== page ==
A. It's possible to convert a physical disk, including a system disk, into a VHD using many physical to virtual (P2V) convertor tools, such as System Center Virtual Machine Manager (SCVMM). These tools typically use a volume shadow copy to capture the disk content and then migrate the content into a VHD. They then create a virtual machine on a hypervisor host matching the hardware of the original physical box. Alternatively, P2V systems can have custom boot environments (often based on Windows PE) that capture the disk contents from outside of the OS. These systems typically require substantial infrastructure but have a lot of functionality.

You might want to simply convert a disk (even a system disk) to a VHD—doing so could be useful for P2V scenarios. Or you might want to take a physical disk and make it a VHD so you can use the features in Windows 7 and Windows Server 2008 R2 that let you boot from VHDs. Sysinternals offers a free tool called Disk2vhd to do this.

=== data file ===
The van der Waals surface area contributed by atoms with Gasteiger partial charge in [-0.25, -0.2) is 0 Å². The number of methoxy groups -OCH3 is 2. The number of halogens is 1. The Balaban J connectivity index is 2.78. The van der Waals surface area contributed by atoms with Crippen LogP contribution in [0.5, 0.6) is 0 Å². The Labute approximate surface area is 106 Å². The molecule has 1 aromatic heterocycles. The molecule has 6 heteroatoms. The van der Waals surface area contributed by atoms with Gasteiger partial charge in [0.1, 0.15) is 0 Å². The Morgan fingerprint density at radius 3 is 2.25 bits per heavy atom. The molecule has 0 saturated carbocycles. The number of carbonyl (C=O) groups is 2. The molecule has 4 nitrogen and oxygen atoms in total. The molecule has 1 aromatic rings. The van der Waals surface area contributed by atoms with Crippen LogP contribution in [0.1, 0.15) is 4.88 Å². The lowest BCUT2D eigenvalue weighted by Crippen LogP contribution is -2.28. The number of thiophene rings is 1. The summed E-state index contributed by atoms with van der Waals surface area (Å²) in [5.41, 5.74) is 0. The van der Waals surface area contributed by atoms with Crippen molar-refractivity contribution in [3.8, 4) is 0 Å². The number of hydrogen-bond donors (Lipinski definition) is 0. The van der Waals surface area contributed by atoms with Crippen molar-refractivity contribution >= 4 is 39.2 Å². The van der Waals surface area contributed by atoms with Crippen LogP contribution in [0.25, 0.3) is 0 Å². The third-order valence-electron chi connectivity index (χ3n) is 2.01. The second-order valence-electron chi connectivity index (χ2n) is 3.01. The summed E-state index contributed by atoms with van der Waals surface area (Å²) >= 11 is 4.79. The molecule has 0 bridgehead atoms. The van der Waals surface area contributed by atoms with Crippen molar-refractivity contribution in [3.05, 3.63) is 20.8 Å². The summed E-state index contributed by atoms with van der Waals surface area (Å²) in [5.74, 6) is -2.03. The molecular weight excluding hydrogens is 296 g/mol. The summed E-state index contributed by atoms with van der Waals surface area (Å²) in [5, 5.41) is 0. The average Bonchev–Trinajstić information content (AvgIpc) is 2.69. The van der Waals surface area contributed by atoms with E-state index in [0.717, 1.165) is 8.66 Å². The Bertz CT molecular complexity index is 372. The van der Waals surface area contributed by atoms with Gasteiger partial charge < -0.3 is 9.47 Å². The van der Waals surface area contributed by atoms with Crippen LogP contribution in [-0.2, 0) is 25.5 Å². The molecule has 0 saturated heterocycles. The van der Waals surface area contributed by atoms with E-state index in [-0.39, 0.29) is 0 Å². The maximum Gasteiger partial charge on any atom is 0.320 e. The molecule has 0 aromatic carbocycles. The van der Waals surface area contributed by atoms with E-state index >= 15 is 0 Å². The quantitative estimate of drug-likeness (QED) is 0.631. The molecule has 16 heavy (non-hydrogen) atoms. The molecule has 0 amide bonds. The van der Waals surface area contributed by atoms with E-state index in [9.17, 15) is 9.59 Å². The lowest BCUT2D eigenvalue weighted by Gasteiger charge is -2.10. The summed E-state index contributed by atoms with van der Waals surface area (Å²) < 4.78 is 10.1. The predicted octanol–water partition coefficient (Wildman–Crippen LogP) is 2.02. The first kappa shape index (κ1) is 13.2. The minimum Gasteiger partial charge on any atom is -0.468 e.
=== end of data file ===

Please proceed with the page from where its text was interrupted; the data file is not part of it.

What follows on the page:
Once executed, the tool shows all volumes on your system. It lets you select which drives should be captured to a VHD and to where they should be captured. Once you've selected the volumes, click Create and the tool creates a differential snapshot. (You can see it with the "vssadmin list shadows" command). The data is then copied from the snapshot into a VHD, and then the snapshot is deleted. All of this is done with no down time.



It's important to note that the VHDs created by disk2vhd are fully bootable, unlike the VHDs created by Windows Backup. You can use disk2vhd to capture the system disk then take that VHD, copy it to a virtual server like Hyper-V, and use it as the boot volume.

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